Jonathan Mathias Lassiter, PhD
Black lives matter. And #BlackLivesMatter, a movement founded after the death of Trayvon Martin in 2012, is bringing this fundamental truth to the masses. As cited on the movement’s website, “Black Lives Matter affirms the lives of Black queer and trans folks, disabled folks, black-undocumented folks, folks with records, women and all Black lives along the gender spectrum. It centers those that have been marginalized within Black liberation movements. It is a tactic to (re)build the Black liberation movement.” #BlackLivesMatter’s mission is a radical one. The mission takes seriously the plight of the “least of these” to which Jesus often referred. This makes sense given that the movement was founded by three Black queer women (Casper, 2014). Black queer women live intersectionality and must often challenge a world that regards them as subordinate in androcentric, heteronormative, and ethnocentric paradigms that privilege white heterosexual males. It is also womanist in that Black women, central to the movement, are working to not only improve their lives but all Black lives.
Challenging oppressive systems requires an intersectional framework that is cross cutting and examines the ways in which several oppressive forces act interdependently at the microlevel to impact people’s lives structurally. We have had centuries, since the start of European colonialism, of people of color being assaulted by deadly oppressive forces. In societies structured by imperialistic, capitalist, white supremacist, and heteropatriarchal ideas, Blackness is deviance that must either result in profit or death, or both. The implementation of this ideology is seen in America through racial/ethnic disparities in such domains as housing, education, incarceration, and healthcare that leave Black people inadequately housed, under-educated, imprisoned, and dying. Meanwhile, predominately white-controlled corporations overwhelming commodify Black cultural creations, profit from Black prisoners’ labor, and bill “supposed” Black deviance. Although, intersectionality begins with an examination of how the microlevel influences the structural level, the inverse relationship is also of interest. Anti-Black ideology and its manifestations not only impacts Black lives at the structural level, it also infects the psyches of Black people.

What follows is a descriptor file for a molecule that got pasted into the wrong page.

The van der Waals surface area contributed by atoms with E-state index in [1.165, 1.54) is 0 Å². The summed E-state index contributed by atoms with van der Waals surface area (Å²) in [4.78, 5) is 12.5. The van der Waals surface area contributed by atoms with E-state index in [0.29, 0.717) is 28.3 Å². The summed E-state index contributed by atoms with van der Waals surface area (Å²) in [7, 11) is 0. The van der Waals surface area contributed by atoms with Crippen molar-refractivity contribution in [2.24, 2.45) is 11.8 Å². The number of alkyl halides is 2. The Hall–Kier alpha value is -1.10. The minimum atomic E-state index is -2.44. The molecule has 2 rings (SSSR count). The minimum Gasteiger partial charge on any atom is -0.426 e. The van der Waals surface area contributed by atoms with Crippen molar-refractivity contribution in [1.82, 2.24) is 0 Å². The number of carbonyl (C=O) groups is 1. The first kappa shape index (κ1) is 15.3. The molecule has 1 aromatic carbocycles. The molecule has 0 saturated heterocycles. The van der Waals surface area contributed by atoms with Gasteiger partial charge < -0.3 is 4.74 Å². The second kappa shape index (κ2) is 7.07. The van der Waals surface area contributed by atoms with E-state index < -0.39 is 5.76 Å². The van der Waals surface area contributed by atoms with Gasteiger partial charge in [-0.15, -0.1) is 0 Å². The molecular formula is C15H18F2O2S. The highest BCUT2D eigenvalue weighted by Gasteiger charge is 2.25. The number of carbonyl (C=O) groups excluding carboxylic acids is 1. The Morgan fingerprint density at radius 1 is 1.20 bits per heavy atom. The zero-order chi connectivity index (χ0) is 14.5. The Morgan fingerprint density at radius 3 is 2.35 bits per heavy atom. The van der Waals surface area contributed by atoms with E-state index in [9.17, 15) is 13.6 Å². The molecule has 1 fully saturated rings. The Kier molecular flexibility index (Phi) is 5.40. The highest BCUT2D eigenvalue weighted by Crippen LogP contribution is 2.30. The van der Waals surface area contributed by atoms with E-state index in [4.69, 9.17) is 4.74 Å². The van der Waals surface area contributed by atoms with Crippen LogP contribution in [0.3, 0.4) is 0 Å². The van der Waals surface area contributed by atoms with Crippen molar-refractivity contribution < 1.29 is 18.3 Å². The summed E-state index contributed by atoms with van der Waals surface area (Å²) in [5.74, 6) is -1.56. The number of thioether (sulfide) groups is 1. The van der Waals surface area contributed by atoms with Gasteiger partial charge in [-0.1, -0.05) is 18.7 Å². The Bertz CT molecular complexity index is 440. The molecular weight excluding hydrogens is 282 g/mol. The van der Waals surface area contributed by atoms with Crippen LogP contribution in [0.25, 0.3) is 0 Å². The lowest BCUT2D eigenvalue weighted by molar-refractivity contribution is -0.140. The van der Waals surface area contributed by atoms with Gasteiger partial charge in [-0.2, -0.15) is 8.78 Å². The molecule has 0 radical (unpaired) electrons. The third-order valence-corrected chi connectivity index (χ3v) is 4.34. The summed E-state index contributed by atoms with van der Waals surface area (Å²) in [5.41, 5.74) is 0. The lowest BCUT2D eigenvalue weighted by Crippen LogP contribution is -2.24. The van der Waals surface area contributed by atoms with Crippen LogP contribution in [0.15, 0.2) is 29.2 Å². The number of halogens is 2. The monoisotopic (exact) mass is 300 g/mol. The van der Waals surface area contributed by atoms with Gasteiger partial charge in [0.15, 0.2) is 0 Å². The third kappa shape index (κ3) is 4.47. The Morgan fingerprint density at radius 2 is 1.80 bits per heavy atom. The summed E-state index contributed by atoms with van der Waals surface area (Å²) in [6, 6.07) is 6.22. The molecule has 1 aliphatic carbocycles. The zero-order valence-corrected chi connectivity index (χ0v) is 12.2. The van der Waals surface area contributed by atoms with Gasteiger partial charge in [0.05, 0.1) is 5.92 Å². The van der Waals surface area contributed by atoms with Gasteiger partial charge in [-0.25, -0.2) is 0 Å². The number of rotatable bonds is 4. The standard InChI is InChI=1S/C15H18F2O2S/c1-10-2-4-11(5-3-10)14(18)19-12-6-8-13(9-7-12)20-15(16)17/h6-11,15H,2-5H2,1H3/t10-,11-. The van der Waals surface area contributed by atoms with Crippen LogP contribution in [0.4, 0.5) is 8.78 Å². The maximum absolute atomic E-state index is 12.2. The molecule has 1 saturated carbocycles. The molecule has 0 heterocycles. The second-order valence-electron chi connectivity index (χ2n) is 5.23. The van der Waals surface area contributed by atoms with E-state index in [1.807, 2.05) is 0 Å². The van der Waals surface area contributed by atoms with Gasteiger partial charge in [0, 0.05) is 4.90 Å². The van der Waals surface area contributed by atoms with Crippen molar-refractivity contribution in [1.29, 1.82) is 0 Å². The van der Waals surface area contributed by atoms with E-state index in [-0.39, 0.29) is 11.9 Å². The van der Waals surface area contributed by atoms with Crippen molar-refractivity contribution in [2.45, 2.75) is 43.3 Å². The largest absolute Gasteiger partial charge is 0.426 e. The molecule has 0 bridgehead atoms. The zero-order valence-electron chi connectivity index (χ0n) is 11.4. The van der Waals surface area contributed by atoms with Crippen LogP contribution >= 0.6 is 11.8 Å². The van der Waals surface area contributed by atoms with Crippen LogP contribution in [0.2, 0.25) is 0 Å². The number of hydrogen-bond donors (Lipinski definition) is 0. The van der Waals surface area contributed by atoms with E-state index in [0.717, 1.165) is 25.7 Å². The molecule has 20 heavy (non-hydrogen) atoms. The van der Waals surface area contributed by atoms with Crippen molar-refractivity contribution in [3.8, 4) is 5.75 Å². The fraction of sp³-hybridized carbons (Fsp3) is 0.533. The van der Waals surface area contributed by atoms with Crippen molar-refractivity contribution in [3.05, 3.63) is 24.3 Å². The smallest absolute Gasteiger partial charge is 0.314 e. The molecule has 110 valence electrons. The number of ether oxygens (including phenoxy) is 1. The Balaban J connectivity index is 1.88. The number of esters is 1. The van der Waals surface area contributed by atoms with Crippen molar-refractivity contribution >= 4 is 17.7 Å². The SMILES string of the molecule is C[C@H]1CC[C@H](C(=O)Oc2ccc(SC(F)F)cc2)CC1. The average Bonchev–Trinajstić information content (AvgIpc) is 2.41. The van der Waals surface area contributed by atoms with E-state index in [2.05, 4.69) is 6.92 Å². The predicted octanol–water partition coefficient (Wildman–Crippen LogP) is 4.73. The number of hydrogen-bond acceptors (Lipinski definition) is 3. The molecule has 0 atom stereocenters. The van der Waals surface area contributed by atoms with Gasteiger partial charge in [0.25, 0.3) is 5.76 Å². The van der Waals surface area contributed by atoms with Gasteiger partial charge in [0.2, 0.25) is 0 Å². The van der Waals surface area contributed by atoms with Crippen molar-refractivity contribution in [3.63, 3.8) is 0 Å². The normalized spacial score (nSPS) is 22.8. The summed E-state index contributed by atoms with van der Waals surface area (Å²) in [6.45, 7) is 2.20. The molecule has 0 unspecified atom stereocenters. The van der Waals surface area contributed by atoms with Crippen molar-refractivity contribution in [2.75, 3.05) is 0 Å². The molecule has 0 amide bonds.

Anti-Black ideology has serious negative implications for Black people’s mental health. Many Black people have internalized, explicitly and implicitly, Black inferiority myths promoted by structural forces. At the other end of the spectrum, some have adopted Black superiority myths which promote white values in Blackface while confessing Afrocentricity. Such internalization has resulted in psychological trauma in various forms, ranging from the exaltation of white beauty aesthetics to Black-on-Black crime. While there is a substantially large literature on the psychological ramifications of anti-Blackness, as a psychologist, I am becoming less interested in pathology and more invested in the affirmation and optimization of Black mental health. What are the possibilities for Black people’s psychological well-being when they internalize the truth that Black lives matter? Such internalization would take effort and I imagine it would be a revolution of self-love. That revolution would require a queering of the status quo through the disruption of what it means to be Black in a white supremacist paradigm that dictates anti-Black relations across the globe.